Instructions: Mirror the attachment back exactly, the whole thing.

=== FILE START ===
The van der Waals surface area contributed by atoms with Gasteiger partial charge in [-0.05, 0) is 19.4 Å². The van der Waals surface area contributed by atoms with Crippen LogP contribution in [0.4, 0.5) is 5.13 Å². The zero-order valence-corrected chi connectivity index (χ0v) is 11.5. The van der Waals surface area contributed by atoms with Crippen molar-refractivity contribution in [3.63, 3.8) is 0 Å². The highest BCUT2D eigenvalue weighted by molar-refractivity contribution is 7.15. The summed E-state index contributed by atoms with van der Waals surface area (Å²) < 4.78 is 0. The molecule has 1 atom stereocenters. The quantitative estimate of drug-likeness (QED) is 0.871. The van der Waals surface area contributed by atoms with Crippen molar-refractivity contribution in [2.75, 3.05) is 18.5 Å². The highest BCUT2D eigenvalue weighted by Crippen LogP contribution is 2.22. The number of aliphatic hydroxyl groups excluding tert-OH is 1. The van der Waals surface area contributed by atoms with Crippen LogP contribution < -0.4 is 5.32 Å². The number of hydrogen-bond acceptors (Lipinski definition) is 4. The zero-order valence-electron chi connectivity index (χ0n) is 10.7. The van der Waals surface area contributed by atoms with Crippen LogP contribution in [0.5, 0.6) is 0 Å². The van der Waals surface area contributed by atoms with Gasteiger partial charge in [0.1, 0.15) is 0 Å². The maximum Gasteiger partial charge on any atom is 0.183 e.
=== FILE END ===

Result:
The van der Waals surface area contributed by atoms with Gasteiger partial charge in [-0.05, 0) is 19.4 Å². The van der Waals surface area contributed by atoms with Crippen LogP contribution in [0.4, 0.5) is 5.13 Å². The zero-order valence-corrected chi connectivity index (χ0v) is 11.5. The van der Waals surface area contributed by atoms with Crippen molar-refractivity contribution in [3.63, 3.8) is 0 Å². The highest BCUT2D eigenvalue weighted by molar-refractivity contribution is 7.15. The summed E-state index contributed by atoms with van der Waals surface area (Å²) < 4.78 is 0. The molecule has 1 atom stereocenters. The quantitative estimate of drug-likeness (QED) is 0.871. The van der Waals surface area contributed by atoms with Crippen molar-refractivity contribution in [2.75, 3.05) is 18.5 Å². The highest BCUT2D eigenvalue weighted by Crippen LogP contribution is 2.22. The number of aliphatic hydroxyl groups excluding tert-OH is 1. The van der Waals surface area contributed by atoms with Crippen LogP contribution < -0.4 is 5.32 Å². The number of hydrogen-bond acceptors (Lipinski definition) is 4. The zero-order valence-electron chi connectivity index (χ0n) is 10.7. The van der Waals surface area contributed by atoms with Crippen LogP contribution in [0.5, 0.6) is 0 Å². The van der Waals surface area contributed by atoms with Gasteiger partial charge in [0.1, 0.15) is 0 Å². The maximum Gasteiger partial charge on any atom is 0.183 e.